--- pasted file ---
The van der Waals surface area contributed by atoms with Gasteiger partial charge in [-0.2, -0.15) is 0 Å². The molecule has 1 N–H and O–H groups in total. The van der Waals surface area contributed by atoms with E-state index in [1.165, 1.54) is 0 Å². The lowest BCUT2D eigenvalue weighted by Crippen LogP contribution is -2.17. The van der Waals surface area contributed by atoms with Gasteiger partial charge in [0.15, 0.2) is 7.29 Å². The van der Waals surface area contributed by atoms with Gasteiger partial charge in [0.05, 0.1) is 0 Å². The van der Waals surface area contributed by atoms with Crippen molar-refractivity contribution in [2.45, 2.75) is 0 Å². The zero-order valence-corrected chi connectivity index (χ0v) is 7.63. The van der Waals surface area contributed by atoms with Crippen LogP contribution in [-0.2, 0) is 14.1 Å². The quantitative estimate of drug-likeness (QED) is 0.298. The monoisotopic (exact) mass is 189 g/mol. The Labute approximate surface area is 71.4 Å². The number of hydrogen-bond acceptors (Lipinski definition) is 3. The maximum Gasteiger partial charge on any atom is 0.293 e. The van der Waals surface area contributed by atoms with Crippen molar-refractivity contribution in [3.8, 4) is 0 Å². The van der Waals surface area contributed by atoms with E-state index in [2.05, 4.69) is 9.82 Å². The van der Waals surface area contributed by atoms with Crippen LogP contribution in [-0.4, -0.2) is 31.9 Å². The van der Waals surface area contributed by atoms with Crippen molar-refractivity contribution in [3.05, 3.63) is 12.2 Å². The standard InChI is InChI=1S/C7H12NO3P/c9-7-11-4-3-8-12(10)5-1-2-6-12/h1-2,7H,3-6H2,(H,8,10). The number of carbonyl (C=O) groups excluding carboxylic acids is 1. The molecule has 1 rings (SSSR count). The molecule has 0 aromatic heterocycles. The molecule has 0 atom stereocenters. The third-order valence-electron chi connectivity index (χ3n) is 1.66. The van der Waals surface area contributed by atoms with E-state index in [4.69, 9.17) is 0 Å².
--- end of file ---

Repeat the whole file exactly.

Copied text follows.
The van der Waals surface area contributed by atoms with Gasteiger partial charge in [-0.2, -0.15) is 0 Å². The molecule has 1 N–H and O–H groups in total. The van der Waals surface area contributed by atoms with E-state index in [1.165, 1.54) is 0 Å². The lowest BCUT2D eigenvalue weighted by Crippen LogP contribution is -2.17. The van der Waals surface area contributed by atoms with Gasteiger partial charge in [0.15, 0.2) is 7.29 Å². The van der Waals surface area contributed by atoms with Gasteiger partial charge in [0.05, 0.1) is 0 Å². The van der Waals surface area contributed by atoms with Crippen molar-refractivity contribution in [2.45, 2.75) is 0 Å². The zero-order valence-corrected chi connectivity index (χ0v) is 7.63. The van der Waals surface area contributed by atoms with Crippen LogP contribution in [-0.2, 0) is 14.1 Å². The quantitative estimate of drug-likeness (QED) is 0.298. The monoisotopic (exact) mass is 189 g/mol. The Labute approximate surface area is 71.4 Å². The number of hydrogen-bond acceptors (Lipinski definition) is 3. The maximum Gasteiger partial charge on any atom is 0.293 e. The van der Waals surface area contributed by atoms with Crippen molar-refractivity contribution in [3.8, 4) is 0 Å². The van der Waals surface area contributed by atoms with E-state index in [2.05, 4.69) is 9.82 Å². The van der Waals surface area contributed by atoms with Crippen LogP contribution in [-0.4, -0.2) is 31.9 Å². The van der Waals surface area contributed by atoms with Crippen molar-refractivity contribution in [3.05, 3.63) is 12.2 Å². The standard InChI is InChI=1S/C7H12NO3P/c9-7-11-4-3-8-12(10)5-1-2-6-12/h1-2,7H,3-6H2,(H,8,10). The number of carbonyl (C=O) groups excluding carboxylic acids is 1. The molecule has 1 rings (SSSR count). The molecule has 0 aromatic heterocycles. The molecule has 0 atom stereocenters. The third-order valence-electron chi connectivity index (χ3n) is 1.66. The van der Waals surface area contributed by atoms with E-state index in [4.69, 9.17) is 0 Å².